Typically, when we discuss the need for reducing stigma around mental health, we focus talk about the public stigma, or the discrimination that people with mental illnesses face from the general population. When student organizations, for example, raise awareness about mental health through events like study breaks, we can usually make at least some progress towards changing the public perception of mental health. However, self-stigma not only often goes unaddressed, but can also be much harder to combat. With self-stigma, people suffer additionally because they internalize the public’s negative perceptions of mental health. This contributes to the complexity of combatting stigma around mental illnesses.
At my high school, public stigma was the primary issue when addressing mental health, so we couldn’t even consider how to reduce the effects of self-stigma – public stigma had to be reduced first. At Harvard, however, I believe that public stigma isn’t as bad, but self-stigma is something we can all try to improve.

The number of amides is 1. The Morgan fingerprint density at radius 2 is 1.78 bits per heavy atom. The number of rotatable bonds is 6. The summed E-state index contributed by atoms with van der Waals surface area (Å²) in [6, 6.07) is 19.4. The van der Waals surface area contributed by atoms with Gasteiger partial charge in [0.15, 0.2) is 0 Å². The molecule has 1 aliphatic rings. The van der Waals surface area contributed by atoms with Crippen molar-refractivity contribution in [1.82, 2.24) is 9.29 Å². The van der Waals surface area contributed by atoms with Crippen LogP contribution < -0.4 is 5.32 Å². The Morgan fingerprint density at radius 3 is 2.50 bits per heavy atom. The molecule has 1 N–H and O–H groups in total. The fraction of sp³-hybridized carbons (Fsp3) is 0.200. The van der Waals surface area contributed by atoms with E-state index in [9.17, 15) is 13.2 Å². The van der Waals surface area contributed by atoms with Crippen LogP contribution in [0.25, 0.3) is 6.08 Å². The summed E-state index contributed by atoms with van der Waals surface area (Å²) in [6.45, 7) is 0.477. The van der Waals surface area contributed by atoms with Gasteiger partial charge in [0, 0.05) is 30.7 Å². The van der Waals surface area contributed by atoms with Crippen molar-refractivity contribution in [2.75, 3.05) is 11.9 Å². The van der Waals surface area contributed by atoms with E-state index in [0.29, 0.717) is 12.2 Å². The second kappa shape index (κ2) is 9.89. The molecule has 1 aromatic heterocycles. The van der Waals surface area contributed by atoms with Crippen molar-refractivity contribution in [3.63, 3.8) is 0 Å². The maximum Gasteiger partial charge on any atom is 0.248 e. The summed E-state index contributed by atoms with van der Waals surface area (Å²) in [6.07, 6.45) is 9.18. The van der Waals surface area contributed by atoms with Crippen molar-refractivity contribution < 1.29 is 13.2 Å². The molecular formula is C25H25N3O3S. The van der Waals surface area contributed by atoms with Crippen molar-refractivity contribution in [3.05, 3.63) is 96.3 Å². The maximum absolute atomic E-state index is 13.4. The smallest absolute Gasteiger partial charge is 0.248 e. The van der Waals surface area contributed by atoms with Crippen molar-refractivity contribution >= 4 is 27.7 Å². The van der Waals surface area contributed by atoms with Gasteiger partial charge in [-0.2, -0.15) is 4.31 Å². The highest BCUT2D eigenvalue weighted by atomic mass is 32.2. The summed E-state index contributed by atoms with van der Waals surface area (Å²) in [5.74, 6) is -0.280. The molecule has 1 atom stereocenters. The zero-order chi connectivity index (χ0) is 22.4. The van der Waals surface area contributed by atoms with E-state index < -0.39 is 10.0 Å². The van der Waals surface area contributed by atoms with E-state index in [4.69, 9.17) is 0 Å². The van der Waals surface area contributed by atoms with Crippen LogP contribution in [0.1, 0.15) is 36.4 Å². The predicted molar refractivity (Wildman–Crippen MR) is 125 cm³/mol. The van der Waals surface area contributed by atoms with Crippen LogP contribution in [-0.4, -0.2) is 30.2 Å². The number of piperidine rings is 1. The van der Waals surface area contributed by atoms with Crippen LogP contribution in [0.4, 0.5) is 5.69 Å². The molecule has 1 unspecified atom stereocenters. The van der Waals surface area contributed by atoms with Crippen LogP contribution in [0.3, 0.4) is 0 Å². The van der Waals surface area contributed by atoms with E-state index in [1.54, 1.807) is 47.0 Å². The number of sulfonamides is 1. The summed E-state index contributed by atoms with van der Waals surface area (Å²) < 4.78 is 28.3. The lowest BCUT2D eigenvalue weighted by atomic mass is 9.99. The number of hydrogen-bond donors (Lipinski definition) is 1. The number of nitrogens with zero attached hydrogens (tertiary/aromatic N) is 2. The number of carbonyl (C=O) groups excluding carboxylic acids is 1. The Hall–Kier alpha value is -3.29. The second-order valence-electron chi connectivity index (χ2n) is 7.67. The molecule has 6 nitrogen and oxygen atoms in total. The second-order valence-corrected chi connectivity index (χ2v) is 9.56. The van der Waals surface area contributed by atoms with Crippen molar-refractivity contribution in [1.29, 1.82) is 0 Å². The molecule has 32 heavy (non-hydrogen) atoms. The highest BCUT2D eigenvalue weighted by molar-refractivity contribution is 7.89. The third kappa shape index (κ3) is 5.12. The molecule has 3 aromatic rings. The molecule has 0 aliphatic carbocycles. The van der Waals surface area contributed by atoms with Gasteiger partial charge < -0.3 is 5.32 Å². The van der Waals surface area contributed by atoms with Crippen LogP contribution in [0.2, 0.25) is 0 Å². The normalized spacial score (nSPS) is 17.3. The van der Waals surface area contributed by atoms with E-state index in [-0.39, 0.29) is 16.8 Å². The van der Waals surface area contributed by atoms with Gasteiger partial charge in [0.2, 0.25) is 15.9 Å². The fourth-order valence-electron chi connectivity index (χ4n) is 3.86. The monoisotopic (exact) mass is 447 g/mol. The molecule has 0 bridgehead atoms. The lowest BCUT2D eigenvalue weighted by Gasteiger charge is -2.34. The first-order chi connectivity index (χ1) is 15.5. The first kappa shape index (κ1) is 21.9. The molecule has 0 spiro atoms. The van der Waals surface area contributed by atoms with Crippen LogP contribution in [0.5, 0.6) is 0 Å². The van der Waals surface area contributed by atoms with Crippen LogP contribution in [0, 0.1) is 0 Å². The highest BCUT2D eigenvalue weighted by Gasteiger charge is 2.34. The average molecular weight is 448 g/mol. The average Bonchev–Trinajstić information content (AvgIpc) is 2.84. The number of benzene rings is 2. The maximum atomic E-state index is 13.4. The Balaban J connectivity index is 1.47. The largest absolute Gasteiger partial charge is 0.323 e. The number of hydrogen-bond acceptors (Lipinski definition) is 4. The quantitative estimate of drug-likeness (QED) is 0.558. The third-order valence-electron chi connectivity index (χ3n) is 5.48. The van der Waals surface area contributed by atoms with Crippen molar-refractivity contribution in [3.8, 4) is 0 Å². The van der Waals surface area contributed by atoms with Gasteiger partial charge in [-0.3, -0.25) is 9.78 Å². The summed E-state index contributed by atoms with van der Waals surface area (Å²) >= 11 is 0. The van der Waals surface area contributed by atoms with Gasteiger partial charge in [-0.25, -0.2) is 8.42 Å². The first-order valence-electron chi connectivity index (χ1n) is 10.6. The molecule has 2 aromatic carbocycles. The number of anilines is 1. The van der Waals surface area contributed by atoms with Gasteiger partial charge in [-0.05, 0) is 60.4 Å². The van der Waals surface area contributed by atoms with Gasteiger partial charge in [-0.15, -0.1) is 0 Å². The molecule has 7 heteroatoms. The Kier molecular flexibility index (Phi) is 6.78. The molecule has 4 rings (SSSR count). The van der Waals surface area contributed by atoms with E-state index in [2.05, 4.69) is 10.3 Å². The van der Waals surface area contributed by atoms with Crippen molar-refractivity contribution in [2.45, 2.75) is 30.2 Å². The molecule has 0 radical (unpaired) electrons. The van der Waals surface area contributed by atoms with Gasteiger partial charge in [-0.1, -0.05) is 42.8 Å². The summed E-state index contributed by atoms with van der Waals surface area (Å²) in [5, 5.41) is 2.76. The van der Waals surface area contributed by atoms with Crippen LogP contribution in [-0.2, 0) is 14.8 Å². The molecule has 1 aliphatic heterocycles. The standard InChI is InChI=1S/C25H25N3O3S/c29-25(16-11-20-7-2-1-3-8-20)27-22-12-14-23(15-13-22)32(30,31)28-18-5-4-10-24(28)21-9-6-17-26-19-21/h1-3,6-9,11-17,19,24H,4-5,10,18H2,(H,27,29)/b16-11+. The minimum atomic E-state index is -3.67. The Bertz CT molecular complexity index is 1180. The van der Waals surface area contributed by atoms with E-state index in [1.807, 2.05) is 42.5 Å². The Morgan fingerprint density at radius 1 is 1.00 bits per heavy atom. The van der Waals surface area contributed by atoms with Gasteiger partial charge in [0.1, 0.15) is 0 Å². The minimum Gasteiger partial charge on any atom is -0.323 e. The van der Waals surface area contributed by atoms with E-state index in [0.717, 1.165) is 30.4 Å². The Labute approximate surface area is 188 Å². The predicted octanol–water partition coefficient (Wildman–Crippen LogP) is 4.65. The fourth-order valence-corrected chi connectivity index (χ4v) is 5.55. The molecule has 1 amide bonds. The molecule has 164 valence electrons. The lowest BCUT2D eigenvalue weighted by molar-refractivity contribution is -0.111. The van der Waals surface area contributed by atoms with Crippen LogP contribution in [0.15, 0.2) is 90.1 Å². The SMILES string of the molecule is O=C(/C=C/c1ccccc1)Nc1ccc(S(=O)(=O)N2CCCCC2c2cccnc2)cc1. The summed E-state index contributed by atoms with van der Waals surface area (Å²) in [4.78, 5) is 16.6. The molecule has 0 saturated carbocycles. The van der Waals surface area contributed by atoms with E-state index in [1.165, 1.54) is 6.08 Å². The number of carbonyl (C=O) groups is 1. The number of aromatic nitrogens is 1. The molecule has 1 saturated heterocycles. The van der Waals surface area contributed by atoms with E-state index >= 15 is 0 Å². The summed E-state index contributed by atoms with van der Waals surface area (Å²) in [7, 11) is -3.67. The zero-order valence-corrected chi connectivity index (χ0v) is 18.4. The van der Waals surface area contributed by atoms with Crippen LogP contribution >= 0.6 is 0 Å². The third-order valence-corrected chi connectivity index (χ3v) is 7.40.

From my experience, I’ve noticed that students are completely happy to talk about mental health as a topic, but become much more cautious when the topic applies to themselves. More specifically, I think that some students may feel that though it’s not shameful at all for others to have mental illnesses, it is shameful for the students themselves to have mental illnesses.
While there are no easy answers to solving self-stigma, Corrigan (2012) has provided some insights into the potential solution of disclosure. Many people try to combat stigma by keeping their mental illnesses to themselves and hence avoiding shame. Corrigan, however, found that disclosure of mental illnesses is “associated with decreased negative effects of self-stigmatization on quality of life.” At the same time, however, openness can lead to discrimination by the public and in some cases “may be more isolating.” Furthermore, disclosure is a complicated topic as there are many different levels of disclosure that can lead to different effects in different contexts.
While the solutions are not immediately clear on how to reduce self-stigma, we must start by recognizing that the issue exists and that more research needs to be done on the area.
By Jeffrey He '20 | Staff Writer